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Reading Passage 1 describes a number of cause and effect relationships.
Match each Cause (Questions 4-8) in List A with its Effect (A-J) in List B.
Write the appropriate letters (A-J) in boxes 4-8 on your answer sheet.
4. Industrialised countries consume a lot of energy.
5. An oil spill occurs in the sea.
6. The findings of the researchers are published.
7. The water is heated to a high temperature.
8. People are concerned about pollutants in tap water.
List B: IMPACTS
A. The emphasis of pollution shifts to the home.
B. Carbon monoxide levels rise.
C. Natural resources are unequally distributed around the world.
D. People expect an explanation.
E. Environmentalists look for an explanation elsewhere.
F. Chemicals are effectively removed from water.
G. A fresh odour is produced.
H. Bottled water sales are increasing.
I. Carbon dioxide levels are rising.
J. The chlorine level in drinking water has risen.
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Choose the appropriate letters A-D and write them in boxes 9-13 on your answer sheet.
9. In the first paragraph, the author claims that
A. pollution has increased since the 1980s.
B. is at its worst in developed countries.
C. is the result of poor international relations.
D. is the result of human self-interest.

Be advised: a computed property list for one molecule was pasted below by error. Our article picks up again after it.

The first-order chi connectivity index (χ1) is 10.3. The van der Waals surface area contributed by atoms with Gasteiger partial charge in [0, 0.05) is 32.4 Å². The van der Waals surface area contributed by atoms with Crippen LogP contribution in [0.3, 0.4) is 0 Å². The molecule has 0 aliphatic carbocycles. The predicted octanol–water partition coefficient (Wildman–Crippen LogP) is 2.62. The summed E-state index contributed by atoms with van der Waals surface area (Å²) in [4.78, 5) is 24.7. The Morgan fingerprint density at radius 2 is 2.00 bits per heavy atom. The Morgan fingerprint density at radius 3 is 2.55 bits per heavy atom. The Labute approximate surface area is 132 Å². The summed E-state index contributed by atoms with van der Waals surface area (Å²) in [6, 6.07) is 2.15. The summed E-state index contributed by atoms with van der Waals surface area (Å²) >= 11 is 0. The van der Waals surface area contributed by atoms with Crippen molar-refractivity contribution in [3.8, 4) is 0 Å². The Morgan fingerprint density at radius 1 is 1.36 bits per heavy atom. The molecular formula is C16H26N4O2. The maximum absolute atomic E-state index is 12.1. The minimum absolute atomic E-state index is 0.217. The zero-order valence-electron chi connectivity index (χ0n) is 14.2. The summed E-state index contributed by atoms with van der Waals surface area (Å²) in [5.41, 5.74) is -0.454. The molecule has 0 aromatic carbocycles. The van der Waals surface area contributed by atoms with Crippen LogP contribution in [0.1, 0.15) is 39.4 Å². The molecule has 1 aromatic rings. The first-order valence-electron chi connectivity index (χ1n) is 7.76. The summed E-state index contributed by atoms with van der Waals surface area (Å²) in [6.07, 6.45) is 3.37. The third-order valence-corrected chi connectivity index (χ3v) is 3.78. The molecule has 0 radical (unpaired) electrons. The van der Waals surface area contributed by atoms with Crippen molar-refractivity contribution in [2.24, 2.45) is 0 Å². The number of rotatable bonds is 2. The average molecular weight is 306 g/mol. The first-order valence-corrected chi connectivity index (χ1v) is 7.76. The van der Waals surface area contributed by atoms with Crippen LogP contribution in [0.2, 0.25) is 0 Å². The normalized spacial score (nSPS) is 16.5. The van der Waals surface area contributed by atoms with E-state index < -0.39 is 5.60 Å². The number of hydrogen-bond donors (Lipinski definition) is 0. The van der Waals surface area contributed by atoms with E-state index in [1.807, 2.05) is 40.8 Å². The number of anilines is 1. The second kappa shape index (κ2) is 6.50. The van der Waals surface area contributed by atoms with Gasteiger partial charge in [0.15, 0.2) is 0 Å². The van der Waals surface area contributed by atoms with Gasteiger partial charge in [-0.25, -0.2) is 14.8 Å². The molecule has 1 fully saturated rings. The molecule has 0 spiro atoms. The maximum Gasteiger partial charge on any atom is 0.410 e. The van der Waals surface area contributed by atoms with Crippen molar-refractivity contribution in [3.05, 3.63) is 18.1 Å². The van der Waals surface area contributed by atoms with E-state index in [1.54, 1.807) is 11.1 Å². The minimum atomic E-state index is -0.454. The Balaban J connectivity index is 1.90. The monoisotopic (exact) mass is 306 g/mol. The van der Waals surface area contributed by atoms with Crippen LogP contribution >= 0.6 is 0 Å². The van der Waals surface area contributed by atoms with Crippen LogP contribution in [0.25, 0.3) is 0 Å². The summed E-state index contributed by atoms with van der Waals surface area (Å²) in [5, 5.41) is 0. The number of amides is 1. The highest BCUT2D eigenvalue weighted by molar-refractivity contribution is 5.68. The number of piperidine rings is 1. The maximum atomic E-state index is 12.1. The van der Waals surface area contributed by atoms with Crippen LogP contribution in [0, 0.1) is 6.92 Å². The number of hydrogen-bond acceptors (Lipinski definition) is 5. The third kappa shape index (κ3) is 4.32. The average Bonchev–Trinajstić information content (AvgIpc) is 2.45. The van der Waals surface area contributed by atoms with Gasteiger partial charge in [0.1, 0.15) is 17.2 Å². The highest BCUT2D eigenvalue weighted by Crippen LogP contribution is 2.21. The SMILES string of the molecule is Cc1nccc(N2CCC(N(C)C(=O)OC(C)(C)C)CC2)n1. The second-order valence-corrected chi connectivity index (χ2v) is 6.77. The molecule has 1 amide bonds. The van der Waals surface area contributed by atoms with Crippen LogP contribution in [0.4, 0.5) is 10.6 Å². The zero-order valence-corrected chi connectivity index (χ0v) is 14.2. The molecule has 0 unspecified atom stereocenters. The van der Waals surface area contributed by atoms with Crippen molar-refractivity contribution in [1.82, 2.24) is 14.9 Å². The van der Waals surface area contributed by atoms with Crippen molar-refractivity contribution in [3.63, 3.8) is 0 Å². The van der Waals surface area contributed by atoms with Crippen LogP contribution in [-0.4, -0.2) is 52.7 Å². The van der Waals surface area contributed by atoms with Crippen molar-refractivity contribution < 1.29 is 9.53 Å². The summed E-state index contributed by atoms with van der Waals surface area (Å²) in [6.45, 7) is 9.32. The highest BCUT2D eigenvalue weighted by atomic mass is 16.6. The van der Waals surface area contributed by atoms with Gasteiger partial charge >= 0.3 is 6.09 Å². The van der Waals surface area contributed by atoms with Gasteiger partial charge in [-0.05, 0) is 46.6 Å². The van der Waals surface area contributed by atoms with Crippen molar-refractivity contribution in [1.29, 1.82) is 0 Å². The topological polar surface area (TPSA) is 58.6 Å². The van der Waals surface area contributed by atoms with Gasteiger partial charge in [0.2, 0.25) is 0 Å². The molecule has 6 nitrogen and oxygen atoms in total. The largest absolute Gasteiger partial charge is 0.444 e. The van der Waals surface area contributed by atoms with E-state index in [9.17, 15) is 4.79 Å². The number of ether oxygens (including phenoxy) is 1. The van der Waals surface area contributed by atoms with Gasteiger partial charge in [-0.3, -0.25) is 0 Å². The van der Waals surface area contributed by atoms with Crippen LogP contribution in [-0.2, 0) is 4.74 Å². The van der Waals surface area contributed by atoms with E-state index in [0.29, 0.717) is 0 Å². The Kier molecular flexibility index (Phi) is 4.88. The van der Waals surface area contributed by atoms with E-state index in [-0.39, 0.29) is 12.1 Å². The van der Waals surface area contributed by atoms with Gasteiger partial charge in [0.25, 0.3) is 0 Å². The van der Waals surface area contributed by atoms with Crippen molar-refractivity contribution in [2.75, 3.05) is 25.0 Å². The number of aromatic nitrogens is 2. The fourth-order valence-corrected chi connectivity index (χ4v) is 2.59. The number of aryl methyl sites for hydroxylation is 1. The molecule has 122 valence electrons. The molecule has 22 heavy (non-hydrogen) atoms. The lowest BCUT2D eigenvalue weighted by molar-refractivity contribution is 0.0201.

10. The oil spill in Sydney Harbour was caused by an
A. ship refuelling in the harbour.
B. tanker is pumping oil into the sea.
C. collision of two oil tankers.
D. a deliberate act of sabotage.
11. The writer suggests in the third paragraph that
A. people should avoid working in cities.
B. Americans spend far too little time outside.
C. In industrial suburbs, hazardous gases are concentrated.
D. There are several ways to avoid city pollution.
12. According to the Corsi research team,
A. toxic chemicals can pass from air to water.
B. Dishwashers and baths pollute the environment.
C. city water is deficient in chlorine.
D. poorly designed household appliances.
13. As a result of their research, Dr. Corsi’s team discovered that
A. dishwashers are extremely efficient machines.
B. Tap water is just as contaminated as bottled water.
C. Indoor pollution is as bad as outdoor pollution.
D. gas masks are an effective form of protection.
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Indoor pollution reading answers
3. Not given